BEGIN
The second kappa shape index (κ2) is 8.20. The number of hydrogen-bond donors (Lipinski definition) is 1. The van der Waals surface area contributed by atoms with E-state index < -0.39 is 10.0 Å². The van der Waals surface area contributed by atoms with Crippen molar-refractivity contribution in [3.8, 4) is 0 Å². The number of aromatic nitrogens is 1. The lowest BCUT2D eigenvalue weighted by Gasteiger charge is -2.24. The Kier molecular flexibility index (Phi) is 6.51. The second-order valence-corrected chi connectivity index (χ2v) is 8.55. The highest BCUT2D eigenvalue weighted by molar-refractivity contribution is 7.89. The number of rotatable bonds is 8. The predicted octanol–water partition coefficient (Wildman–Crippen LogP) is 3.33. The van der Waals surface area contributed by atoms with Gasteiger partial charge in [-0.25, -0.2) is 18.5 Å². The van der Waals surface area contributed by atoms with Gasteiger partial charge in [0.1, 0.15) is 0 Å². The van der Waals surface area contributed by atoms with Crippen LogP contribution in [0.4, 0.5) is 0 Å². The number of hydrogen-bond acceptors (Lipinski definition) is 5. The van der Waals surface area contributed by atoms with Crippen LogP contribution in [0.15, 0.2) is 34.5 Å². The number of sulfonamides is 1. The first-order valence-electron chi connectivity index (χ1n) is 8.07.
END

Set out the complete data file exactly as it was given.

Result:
The second kappa shape index (κ2) is 8.20. The number of hydrogen-bond donors (Lipinski definition) is 1. The van der Waals surface area contributed by atoms with E-state index < -0.39 is 10.0 Å². The van der Waals surface area contributed by atoms with Crippen molar-refractivity contribution in [3.8, 4) is 0 Å². The number of aromatic nitrogens is 1. The lowest BCUT2D eigenvalue weighted by Gasteiger charge is -2.24. The Kier molecular flexibility index (Phi) is 6.51. The second-order valence-corrected chi connectivity index (χ2v) is 8.55. The highest BCUT2D eigenvalue weighted by molar-refractivity contribution is 7.89. The number of rotatable bonds is 8. The predicted octanol–water partition coefficient (Wildman–Crippen LogP) is 3.33. The van der Waals surface area contributed by atoms with Gasteiger partial charge in [-0.25, -0.2) is 18.5 Å². The van der Waals surface area contributed by atoms with Gasteiger partial charge in [0.1, 0.15) is 0 Å². The van der Waals surface area contributed by atoms with Crippen LogP contribution in [0.4, 0.5) is 0 Å². The number of hydrogen-bond acceptors (Lipinski definition) is 5. The van der Waals surface area contributed by atoms with Crippen LogP contribution in [0.15, 0.2) is 34.5 Å². The number of sulfonamides is 1. The first-order valence-electron chi connectivity index (χ1n) is 8.07.